Sora rail hunting is one of the most underutilized forms of bird hunting, but at one time in the U.S., it was the bird of choice. Early hunters in the 1800s, such as Frank Forester, were responsible for the growing popularity of sora rail hunting after hunting excursions were shared in books and magazine articles.
Sora rail hunting has picked up as of late though, and many hunters are beginning to realize that these birds are not only fun to hunt, but taste good as well. Sora rails also add additional opportunities for times when ducks or geese aren’t flying and switching over to rail hunting is a viable alternative.
In this guide, we’ll review some of the top tips for hunting sora rails and how to be successful in the field.
Sora Rail Hunting Methods
To hunt sora rails, you don’t need decoys or a call. The most effective way to hunt them is to flush them by either walking through the marsh and push poling with a boat.
Sora rails like to keep tight to aquatic vegetation and won’t flush until the last second when you’re right on them. You’ll often have to wait for them to fly further away to take the shot just to get some distance.
Sora rails love shallow water and donning the hip waders for a trek through the marsh is one of the best methods to get close to them and flush them for a shot. Sora rails prefer to run rather than fly, so it can be difficult to get them to take to the air.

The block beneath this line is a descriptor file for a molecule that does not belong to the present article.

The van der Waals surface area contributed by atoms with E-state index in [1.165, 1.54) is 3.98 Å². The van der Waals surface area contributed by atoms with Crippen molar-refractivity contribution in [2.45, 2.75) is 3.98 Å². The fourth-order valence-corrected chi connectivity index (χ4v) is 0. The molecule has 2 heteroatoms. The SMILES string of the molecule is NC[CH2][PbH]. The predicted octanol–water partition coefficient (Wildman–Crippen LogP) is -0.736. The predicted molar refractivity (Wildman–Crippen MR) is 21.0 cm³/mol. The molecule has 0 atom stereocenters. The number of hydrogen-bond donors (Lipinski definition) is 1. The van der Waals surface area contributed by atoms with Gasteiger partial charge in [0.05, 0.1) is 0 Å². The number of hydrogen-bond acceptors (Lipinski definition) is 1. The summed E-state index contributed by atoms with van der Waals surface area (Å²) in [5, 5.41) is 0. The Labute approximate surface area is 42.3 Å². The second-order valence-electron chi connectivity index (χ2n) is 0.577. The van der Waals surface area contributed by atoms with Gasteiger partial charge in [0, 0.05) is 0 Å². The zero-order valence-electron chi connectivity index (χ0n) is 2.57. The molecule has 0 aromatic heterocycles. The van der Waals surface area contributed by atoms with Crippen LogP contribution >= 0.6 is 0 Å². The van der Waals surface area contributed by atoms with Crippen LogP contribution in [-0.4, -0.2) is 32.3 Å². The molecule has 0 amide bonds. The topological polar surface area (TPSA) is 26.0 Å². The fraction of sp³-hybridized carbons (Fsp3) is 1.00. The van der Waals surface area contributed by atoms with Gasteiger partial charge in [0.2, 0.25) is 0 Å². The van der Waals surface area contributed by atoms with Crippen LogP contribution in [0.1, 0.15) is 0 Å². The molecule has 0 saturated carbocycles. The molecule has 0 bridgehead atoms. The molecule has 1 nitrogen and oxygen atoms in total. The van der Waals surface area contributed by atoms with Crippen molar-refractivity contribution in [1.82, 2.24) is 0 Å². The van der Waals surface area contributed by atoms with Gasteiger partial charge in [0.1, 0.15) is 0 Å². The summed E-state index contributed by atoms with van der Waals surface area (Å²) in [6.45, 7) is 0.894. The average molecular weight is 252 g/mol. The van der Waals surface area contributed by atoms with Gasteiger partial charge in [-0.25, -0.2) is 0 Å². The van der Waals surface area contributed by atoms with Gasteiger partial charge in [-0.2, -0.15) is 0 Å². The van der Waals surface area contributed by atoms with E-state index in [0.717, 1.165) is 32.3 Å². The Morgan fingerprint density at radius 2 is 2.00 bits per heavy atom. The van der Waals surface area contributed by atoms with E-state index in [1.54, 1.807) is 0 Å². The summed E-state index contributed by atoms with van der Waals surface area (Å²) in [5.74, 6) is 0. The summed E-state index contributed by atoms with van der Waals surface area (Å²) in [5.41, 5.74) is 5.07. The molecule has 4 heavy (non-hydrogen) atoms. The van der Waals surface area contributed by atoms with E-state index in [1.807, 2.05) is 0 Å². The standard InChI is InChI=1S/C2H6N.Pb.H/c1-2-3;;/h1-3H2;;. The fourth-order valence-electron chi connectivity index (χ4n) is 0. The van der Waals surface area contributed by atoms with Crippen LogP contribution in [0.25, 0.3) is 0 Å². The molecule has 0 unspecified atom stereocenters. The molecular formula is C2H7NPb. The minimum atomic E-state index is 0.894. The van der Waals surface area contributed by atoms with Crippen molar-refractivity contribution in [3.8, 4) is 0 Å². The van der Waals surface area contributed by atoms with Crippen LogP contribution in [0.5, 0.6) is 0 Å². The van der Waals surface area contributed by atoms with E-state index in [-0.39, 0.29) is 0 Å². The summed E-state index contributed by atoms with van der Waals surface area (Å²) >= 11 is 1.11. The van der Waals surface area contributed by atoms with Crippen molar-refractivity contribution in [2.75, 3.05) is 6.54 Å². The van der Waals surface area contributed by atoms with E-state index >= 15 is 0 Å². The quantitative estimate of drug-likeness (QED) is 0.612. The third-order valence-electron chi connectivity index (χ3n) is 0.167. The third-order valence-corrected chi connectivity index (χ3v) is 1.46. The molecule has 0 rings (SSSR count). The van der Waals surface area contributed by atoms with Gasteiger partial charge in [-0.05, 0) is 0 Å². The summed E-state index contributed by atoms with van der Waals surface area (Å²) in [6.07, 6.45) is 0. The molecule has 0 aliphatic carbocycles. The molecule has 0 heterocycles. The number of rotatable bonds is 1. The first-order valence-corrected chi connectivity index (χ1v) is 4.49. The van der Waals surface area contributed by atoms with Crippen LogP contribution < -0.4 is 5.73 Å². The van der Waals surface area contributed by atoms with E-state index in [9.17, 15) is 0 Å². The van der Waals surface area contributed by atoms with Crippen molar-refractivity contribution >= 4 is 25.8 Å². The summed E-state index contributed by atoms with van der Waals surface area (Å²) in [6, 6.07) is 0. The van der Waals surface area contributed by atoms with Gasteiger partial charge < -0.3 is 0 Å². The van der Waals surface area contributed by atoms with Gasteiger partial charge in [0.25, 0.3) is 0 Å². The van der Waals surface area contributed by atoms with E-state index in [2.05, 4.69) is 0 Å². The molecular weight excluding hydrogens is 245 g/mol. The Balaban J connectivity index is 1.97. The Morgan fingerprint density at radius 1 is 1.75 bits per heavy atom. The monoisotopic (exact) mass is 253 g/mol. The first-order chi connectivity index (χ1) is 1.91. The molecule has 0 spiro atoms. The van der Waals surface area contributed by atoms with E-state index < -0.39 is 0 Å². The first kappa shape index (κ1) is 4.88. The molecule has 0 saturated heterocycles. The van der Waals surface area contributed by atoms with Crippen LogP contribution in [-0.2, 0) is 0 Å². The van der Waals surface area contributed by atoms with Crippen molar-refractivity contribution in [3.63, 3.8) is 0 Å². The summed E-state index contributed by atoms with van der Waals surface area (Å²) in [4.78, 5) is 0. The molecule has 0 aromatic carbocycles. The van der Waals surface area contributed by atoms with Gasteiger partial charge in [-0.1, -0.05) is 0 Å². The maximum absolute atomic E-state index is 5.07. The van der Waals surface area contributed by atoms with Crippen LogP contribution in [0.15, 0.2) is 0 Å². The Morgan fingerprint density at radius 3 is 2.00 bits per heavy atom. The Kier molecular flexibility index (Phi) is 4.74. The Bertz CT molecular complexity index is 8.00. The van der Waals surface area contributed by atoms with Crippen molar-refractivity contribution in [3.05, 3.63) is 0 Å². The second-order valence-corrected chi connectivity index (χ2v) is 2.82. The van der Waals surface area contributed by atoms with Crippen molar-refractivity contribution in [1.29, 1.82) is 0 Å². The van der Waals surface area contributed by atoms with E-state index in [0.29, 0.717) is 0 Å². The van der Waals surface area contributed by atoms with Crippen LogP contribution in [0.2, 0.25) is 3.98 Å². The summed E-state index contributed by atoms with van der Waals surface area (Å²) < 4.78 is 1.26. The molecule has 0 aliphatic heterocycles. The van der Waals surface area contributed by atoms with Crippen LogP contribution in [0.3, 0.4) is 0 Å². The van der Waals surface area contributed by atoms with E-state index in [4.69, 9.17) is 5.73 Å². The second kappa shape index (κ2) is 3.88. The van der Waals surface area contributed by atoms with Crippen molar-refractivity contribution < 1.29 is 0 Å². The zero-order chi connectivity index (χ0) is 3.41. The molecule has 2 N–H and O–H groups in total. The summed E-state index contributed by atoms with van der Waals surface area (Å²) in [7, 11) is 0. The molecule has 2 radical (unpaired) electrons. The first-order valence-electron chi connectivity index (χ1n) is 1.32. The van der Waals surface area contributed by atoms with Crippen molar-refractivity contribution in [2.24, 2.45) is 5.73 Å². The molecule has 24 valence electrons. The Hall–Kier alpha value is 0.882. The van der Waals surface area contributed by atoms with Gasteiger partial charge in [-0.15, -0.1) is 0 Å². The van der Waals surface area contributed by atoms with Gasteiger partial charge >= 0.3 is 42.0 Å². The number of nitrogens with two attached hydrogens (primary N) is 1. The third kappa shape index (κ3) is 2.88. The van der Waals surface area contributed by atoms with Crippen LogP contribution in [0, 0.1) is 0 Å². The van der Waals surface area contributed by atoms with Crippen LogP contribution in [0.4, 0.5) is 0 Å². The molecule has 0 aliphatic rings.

An easier method for hunting sora rails is to use a kayak, canoe, or pirogue to push pole your way through flooded vegetation. Standing up in the boat gives you a better vantage point to see darting sora rails and keep you headed in the right direction.
Best Techniques for Shooting Sora Rails
Sora rails come out of the rush with a halting flight which can make you believe that they will never be able to reach their destination. Their long trailing legs give the impression that they are merely fluttering along.
If they flush close, you often have to wait for them to get some distance before taking the shot; otherwise you’ll ruin the meat. But sora rails can be deceiving, when at the last minute they tire of flying and dump back into the rush.
Many missed shots have gone over the heads of sora rails taking this last second dive back in the brush when it appears it’s the last thing they have on their minds.
For new hunters, it’s important to realize that taking the shot just as soon as a sora rail flushes is the bests hot you’re going to get. You can lead them with certainty and avoid the last minute dive back to safety.
Kent Fasteel 12ga 3 inch 1 1/8ounce #6’s make a good Sora Rail Load
Facts About Sora Rails
- Sora rails are good to eat. They taste more gamey than ducks, but more palatable than coots.
- The Sora Rail (Porzana Carolina) is in the Rallidae family.
- Sora rails weigh 2.6 ounces on average and ar smaller than most Mourning Doves.
- Rails prefer freshwater marshes and marshy ponds. Rarely are they found in saltwater.
- Sora rails have a distinct dark colored yellow bill.
- The sora rail is rarely seen unless flushed as it prefers to forage in thick aquatic vegetation.
- Sora rails fly for very short expanses before they dive back into vegetation.
- The sora rail makes a descending whinny call: whee-hee-hee-hee-hee-hee.